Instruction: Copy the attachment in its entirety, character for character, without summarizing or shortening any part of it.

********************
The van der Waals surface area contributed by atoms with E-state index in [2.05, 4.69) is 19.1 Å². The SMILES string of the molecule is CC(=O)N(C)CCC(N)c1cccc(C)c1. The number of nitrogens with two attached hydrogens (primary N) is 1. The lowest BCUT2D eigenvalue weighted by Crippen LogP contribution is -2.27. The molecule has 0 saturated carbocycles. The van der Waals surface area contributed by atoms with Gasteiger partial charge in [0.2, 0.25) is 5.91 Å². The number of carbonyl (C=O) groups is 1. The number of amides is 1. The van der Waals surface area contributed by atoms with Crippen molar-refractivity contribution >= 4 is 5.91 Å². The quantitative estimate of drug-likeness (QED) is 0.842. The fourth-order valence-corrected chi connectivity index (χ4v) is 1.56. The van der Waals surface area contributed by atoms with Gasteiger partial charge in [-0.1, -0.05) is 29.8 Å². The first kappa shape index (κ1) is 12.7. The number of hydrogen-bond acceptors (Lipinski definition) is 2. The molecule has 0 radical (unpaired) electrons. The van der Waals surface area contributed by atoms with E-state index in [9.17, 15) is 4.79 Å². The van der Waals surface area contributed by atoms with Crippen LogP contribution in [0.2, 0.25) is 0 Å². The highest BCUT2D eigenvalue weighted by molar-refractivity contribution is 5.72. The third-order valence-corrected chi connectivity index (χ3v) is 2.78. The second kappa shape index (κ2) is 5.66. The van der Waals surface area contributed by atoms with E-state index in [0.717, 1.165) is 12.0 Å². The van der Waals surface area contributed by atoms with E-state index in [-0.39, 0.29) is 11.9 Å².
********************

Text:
The van der Waals surface area contributed by atoms with E-state index in [2.05, 4.69) is 19.1 Å². The SMILES string of the molecule is CC(=O)N(C)CCC(N)c1cccc(C)c1. The number of nitrogens with two attached hydrogens (primary N) is 1. The lowest BCUT2D eigenvalue weighted by Crippen LogP contribution is -2.27. The molecule has 0 saturated carbocycles. The van der Waals surface area contributed by atoms with Gasteiger partial charge in [0.2, 0.25) is 5.91 Å². The number of carbonyl (C=O) groups is 1. The number of amides is 1. The van der Waals surface area contributed by atoms with Crippen molar-refractivity contribution >= 4 is 5.91 Å². The quantitative estimate of drug-likeness (QED) is 0.842. The fourth-order valence-corrected chi connectivity index (χ4v) is 1.56. The van der Waals surface area contributed by atoms with Gasteiger partial charge in [-0.1, -0.05) is 29.8 Å². The first kappa shape index (κ1) is 12.7. The number of hydrogen-bond acceptors (Lipinski definition) is 2. The molecule has 0 radical (unpaired) electrons. The van der Waals surface area contributed by atoms with E-state index in [9.17, 15) is 4.79 Å². The van der Waals surface area contributed by atoms with Crippen LogP contribution in [0.2, 0.25) is 0 Å². The highest BCUT2D eigenvalue weighted by molar-refractivity contribution is 5.72. The third-order valence-corrected chi connectivity index (χ3v) is 2.78. The second kappa shape index (κ2) is 5.66. The van der Waals surface area contributed by atoms with E-state index in [0.717, 1.165) is 12.0 Å². The van der Waals surface area contributed by atoms with E-state index in [-0.39, 0.29) is 11.9 Å².